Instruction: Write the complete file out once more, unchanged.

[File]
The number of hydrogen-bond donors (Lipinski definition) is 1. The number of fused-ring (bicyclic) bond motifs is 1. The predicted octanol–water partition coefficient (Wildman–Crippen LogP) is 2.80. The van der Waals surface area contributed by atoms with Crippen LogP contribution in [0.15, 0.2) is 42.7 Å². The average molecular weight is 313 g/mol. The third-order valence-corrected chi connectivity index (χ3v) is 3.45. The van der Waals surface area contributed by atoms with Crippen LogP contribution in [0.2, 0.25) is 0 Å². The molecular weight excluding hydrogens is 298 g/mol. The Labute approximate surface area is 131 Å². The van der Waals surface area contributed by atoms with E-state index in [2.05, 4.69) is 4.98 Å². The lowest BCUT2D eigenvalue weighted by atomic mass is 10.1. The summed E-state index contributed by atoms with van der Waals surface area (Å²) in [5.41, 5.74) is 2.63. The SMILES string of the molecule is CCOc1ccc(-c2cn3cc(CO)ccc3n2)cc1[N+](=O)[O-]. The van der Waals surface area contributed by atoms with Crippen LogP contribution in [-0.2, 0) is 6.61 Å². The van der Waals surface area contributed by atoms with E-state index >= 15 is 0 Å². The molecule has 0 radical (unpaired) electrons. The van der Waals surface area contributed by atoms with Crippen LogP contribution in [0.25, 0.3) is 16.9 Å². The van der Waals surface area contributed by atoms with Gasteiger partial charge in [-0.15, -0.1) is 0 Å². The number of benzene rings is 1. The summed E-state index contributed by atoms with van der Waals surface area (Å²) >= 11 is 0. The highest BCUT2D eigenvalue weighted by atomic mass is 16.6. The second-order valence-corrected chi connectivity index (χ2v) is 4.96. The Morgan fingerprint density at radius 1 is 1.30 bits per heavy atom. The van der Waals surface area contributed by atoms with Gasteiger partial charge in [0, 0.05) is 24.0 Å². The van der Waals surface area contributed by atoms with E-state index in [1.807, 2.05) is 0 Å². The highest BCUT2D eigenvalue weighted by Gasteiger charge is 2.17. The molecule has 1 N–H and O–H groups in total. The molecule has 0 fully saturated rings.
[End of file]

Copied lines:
The number of hydrogen-bond donors (Lipinski definition) is 1. The number of fused-ring (bicyclic) bond motifs is 1. The predicted octanol–water partition coefficient (Wildman–Crippen LogP) is 2.80. The van der Waals surface area contributed by atoms with Crippen LogP contribution in [0.15, 0.2) is 42.7 Å². The average molecular weight is 313 g/mol. The third-order valence-corrected chi connectivity index (χ3v) is 3.45. The van der Waals surface area contributed by atoms with Crippen LogP contribution in [0.2, 0.25) is 0 Å². The molecular weight excluding hydrogens is 298 g/mol. The Labute approximate surface area is 131 Å². The van der Waals surface area contributed by atoms with E-state index in [2.05, 4.69) is 4.98 Å². The lowest BCUT2D eigenvalue weighted by atomic mass is 10.1. The summed E-state index contributed by atoms with van der Waals surface area (Å²) in [5.41, 5.74) is 2.63. The SMILES string of the molecule is CCOc1ccc(-c2cn3cc(CO)ccc3n2)cc1[N+](=O)[O-]. The van der Waals surface area contributed by atoms with Crippen LogP contribution in [-0.2, 0) is 6.61 Å². The van der Waals surface area contributed by atoms with E-state index >= 15 is 0 Å². The molecule has 0 radical (unpaired) electrons. The van der Waals surface area contributed by atoms with Crippen LogP contribution in [0.25, 0.3) is 16.9 Å². The van der Waals surface area contributed by atoms with Gasteiger partial charge in [-0.15, -0.1) is 0 Å². The number of benzene rings is 1. The summed E-state index contributed by atoms with van der Waals surface area (Å²) >= 11 is 0. The highest BCUT2D eigenvalue weighted by atomic mass is 16.6. The second-order valence-corrected chi connectivity index (χ2v) is 4.96. The Morgan fingerprint density at radius 1 is 1.30 bits per heavy atom. The van der Waals surface area contributed by atoms with Gasteiger partial charge in [0, 0.05) is 24.0 Å². The van der Waals surface area contributed by atoms with E-state index in [1.807, 2.05) is 0 Å². The highest BCUT2D eigenvalue weighted by Gasteiger charge is 2.17. The molecule has 1 N–H and O–H groups in total. The molecule has 0 fully saturated rings.